The purge of the Hizmet Movement is what the Kurdish question was to Kemalism, a necessary tool with which to construct a new national identity, a tool to silence those who question it, and to design a social and political system that will foster it. Unfortunately, Turkey has no chance of going back, even to its fragile and dysfunctional democracy, without this narrative being completely rejected.
Turkey is where it is today, not because of Gulen and the Hizmet Movement but rather as the product of a change of heart in the current government leadership, flushing good governance and tolerance components from the country’s management affairs running systems. Solution to the Ankara crisis can only be found through establishing its root cause rather than finding a scapegoat.
A post-coup purge in Turkey is continuing to take a huge toll on human life, making no exceptions for children. The Stockholm Center for Freedom has compiled data regarding seven children struggling with a mortal disease in the absence of their fathers.
South Africa is a good example of a country that has not been pressured into adopting the narrative touted by the Turkish government. Local politicians, students and academics regularly acknowledge the Hizmet Movement’s altruistic activities in the country.
“Nate Schenkkan is with Freedom House and an expert on Turkey. He says Gülenists have been left jobless, with no chance of restarting their careers. “For the vast majority of the people in the Gülen movement, it’s quite clear. They had nothing to do with any of this, whether it’s the coup attempt or any other kind of violence,” he said.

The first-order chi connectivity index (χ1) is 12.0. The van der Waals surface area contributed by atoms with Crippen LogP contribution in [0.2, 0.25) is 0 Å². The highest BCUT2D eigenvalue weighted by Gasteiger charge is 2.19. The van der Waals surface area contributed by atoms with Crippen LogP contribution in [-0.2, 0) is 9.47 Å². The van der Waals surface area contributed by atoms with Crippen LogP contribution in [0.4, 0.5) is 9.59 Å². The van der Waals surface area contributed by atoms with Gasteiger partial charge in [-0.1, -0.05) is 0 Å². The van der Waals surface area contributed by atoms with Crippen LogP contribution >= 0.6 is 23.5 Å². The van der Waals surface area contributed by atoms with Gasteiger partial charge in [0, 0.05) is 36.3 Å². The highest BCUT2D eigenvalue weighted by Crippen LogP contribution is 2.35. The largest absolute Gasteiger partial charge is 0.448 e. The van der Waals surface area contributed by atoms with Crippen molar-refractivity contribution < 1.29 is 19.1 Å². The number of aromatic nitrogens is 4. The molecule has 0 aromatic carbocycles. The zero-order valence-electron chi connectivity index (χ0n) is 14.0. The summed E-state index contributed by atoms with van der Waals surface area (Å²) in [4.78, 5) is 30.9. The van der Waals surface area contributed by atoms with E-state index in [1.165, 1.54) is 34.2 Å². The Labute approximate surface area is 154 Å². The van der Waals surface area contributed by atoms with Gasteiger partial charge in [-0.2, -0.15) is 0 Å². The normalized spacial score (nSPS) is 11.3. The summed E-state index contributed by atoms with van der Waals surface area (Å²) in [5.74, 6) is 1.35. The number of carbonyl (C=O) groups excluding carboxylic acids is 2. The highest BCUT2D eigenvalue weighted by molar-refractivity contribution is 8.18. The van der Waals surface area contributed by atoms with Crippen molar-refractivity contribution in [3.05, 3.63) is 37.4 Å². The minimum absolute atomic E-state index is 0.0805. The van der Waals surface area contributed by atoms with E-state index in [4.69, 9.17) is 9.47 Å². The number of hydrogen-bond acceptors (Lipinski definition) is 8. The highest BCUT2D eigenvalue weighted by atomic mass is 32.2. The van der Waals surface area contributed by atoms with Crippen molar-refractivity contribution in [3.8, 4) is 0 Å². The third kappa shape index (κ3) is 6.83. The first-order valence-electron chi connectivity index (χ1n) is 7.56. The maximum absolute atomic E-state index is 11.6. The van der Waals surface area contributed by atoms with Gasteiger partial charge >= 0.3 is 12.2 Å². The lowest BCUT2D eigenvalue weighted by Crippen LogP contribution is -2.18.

The findings of IRB indicated that detainees in Turkey have faced different forms of torture and ill-treatment. They include severe beatings, threats of sexual assault and actual sexual assault, electric shocks, waterboarding, punches/kicking, blows with objects, falaqa [foot beating], threats and verbal abuse, being forced to strip naked, rape with objects and other sexual violence or threats thereof, sleep deprivation, stress positions, and extended blindfolding and/or handcuffing for several days.
A professor of communications, Muttalip Kutluk Özgüven, has said followers of the Gülen movement should be sent to rehabilitation camps and subjected to psychological treatment. “Their bodies do not belong to them. They have to serve Turkey’s interests,” he said.
A court in Bosnia and Herzegovina has terminated restrictions on the movement of Turkish citizen Fatih Keskin, previously imposed by the Service for Foreigners’ Affairs following his arrest and subsequent release in December last year, the court told.
The Bucharest Court of Appeal has denied the extradition of educator Fatih Gürsoy on dubious terrorism charges brought by the government of President Recep Tayyip Erdoğan and underlined the fact that the Lumina Educational Institutions “operates according to the Romanian law.”
Fatma Aşkın, a breast cancer patient who was arrested on Feb.14 in the southeastern Turkish province of Gaziantep due to her alleged links to the Gülen movement, has experienced a spread of the disease during her one-month stay in prison and has been diagnosed with stage 4 cancer.
Gökhan Türkmen, who was allegedly abducted by Turkish intelligence officers and kept in a non-official detention center for 271 days, has said he was tortured, subjected to severe threats and sexually harassed and abused during his enforced disappearance.